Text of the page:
Each tooth of the oral cavity has a living environment in a compartment known as “pulp tissue”. (Enamel is the only component of the tooth that is not alive). The pulp tissue undergoes inflammatory changes. This results to edema (increase of inter pulpal pressure) with pain and disruption of the homeostasis of the pulpal environment. At times, the pulps inflammation will reverse itself and the sensitive tooth will feel normal again. Younger individuals usually have a wide-open pulp chamber and canals, which facilitate better blood flow and quicker healing. This is why these younger teeth have better chances of reversing there inter pulpal inflammation. An older pulp, however, is usually more constricted and even more calcified. This will result in less blood flow and less chances for the pulp to heal its inflammation.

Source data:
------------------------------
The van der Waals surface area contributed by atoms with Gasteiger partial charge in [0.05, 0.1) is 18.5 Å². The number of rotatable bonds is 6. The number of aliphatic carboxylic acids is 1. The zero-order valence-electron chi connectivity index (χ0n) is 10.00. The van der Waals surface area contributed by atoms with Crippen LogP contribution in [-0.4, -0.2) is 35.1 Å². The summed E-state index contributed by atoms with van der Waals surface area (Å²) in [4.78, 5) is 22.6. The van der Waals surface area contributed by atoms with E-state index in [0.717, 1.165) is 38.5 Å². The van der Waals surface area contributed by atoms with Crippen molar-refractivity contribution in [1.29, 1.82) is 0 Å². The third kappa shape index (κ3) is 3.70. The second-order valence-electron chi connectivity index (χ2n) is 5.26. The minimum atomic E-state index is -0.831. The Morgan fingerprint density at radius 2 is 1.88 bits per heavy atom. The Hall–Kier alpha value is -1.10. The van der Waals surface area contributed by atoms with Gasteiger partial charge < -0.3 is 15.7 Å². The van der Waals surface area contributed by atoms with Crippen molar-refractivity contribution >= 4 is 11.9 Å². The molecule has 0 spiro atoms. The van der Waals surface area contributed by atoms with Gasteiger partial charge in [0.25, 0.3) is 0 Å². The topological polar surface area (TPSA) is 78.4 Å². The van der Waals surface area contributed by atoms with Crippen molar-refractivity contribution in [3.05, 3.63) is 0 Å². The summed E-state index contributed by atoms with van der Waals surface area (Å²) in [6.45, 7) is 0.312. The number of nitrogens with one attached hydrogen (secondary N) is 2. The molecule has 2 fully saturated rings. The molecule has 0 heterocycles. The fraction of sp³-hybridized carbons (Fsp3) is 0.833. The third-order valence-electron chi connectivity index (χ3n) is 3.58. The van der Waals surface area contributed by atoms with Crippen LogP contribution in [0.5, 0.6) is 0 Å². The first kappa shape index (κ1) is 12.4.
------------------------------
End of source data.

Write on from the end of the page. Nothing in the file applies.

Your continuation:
The persistently inflamed pulp may or may not exhibit any symptoms. It will eventually develop into a dead pulp (necrotic). Given more time, the necrotic pulpal tissue will cause a pulpo-periapical abscess at the apex (tip) of the root; this is why root canal treatments are desired to be performed on teeth with pulpal tissues that are still alive but not completely necrotic.